In June 2014, we announced a significant step toward a managed service model for data processing. Aimed at relieving operational burden and enabling developers to focus on development, Google Cloud Dataflow was unveiled. We created Cloud Dataflow, which is now currently an alpha release, as a platform to democratize large scale data processing by enabling easier and more scalable access to data for data scientists, data analysts and data-centric developers. Regardless of role or goal - users can discover meaningful results from their data via simple and intuitive programing concepts, without the extra noise from managing distributed systems.

Today, we are announcing availability of the Cloud Dataflow SDK as open-source. This will make it easier for developers to integrate with our managed service while also forming the basis for porting Cloud Dataflow to other languages and execution environments.

We’ve learned a lot about how to turn data into intelligence as the original FlumeJava programming models (basis for Cloud Dataflow) have continued to evolve internally at Google. Why share this via open source? It’s so that the developer community can:
  • Spur future innovation in combining stream and batch based processing models: Reusable programming patterns are a key enabler of developer efficiency. The Cloud Dataflow SDK introduces a unified model for batch and stream data processing. Our approach to temporal based aggregations provides a rich set of windowing primitives allowing the same computations to be used with batch or stream based data sources. We will continue to innovate on new programming primitives and welcome the community to participate in this process.
  • Adapt the Dataflow programming model to other languages: As the proliferation of data grows, so do programming languages and patterns. We are currently building a Python 3 version of the SDK, to give developers even more choice and to make dataflow accessible to more applications.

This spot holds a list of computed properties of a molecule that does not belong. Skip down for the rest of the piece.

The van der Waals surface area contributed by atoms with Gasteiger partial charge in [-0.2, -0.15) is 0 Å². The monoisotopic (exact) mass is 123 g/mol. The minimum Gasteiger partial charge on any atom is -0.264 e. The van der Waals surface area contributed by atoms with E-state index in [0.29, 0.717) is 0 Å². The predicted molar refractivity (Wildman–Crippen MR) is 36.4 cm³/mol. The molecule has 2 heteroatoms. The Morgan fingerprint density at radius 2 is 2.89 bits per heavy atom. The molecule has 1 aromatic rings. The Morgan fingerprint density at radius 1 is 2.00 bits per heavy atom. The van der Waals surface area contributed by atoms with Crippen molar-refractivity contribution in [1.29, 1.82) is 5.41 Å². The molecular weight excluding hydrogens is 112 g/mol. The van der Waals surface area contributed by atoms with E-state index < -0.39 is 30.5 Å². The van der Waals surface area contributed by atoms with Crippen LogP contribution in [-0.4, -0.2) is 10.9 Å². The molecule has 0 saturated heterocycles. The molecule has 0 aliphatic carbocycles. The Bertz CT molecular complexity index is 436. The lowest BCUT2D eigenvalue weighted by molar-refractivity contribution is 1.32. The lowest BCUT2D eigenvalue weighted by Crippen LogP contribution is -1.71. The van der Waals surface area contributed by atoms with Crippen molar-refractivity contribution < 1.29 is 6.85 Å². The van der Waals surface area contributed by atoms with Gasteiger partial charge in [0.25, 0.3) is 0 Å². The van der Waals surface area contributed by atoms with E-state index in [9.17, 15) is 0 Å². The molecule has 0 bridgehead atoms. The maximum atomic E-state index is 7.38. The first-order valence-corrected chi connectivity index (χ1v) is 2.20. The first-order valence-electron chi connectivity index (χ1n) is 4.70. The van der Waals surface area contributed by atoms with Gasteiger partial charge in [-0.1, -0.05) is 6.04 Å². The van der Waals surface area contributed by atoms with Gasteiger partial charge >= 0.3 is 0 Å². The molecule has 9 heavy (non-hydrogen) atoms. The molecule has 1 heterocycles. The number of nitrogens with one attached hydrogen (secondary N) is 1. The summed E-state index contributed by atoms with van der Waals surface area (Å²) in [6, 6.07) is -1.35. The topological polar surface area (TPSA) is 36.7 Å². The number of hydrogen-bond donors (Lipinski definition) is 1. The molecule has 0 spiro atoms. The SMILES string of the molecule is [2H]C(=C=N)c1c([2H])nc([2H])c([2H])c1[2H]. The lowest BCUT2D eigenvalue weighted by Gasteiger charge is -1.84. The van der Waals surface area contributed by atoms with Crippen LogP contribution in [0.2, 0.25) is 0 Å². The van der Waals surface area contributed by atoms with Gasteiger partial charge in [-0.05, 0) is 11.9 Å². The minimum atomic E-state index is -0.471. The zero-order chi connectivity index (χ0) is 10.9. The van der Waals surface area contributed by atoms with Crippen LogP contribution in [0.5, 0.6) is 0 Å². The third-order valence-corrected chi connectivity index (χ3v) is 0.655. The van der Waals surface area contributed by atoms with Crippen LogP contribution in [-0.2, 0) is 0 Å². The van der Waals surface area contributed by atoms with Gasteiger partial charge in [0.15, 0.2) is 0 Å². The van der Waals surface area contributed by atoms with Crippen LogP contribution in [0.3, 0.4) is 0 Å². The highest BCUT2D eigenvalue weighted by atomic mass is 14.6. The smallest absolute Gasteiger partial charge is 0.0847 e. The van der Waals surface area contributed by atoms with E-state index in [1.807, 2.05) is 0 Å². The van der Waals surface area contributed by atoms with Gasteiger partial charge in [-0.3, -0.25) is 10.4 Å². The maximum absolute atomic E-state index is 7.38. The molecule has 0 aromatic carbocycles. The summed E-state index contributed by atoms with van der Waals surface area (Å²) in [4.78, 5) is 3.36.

• Execute Dataflow on other service environments: Modern development - especially in the cloud - is about heterogeneous service and composition. Although we are building a massively scalable, highly reliable, strongly consistent managed service for Dataflow execution, we also embrace portability. As Storm, Spark, and the greater Hadoop family continue to mature - developers are challenged with bifurcated programming models. We hope to relieve developer fatigue and enable choice in deployment platforms by supporting execution and service portability.

We look forward to collaboratively building a system that enables distributed data processing for users from all backgrounds. We encourage developers to check out the Dataflow SDK for Java on GitHub and contribute to the community.

Interested in adding to the Cloud Dataflow conversation? Here’s how:

- Posted by Sam McVeety, Software Engineer


What do you get when you combine a group of engineers obsessed about cutting edge technology and add a hint ton of geek? A bunch of tech enthusiasts that make up the Developer Advocate Team at Google. You may have already seen some of our work or seen us speak.

We love helping make all of you as successful as possible as you build apps that take full advantage of everything that Google Cloud Platform has to offer. We like talking to you, but even more than that, we like to listen to your feedback. We want to be your voice to the Google Cloud Platform product and engineering teams and use what we hear to help create the best possible developer experience.

You’ll often meet us at technology events (conferences, meetups, user groups, etc.), where we talk about the many products and technologies that get us excited about coming to work everyday. If you do see us, don’t be shy--come say hi!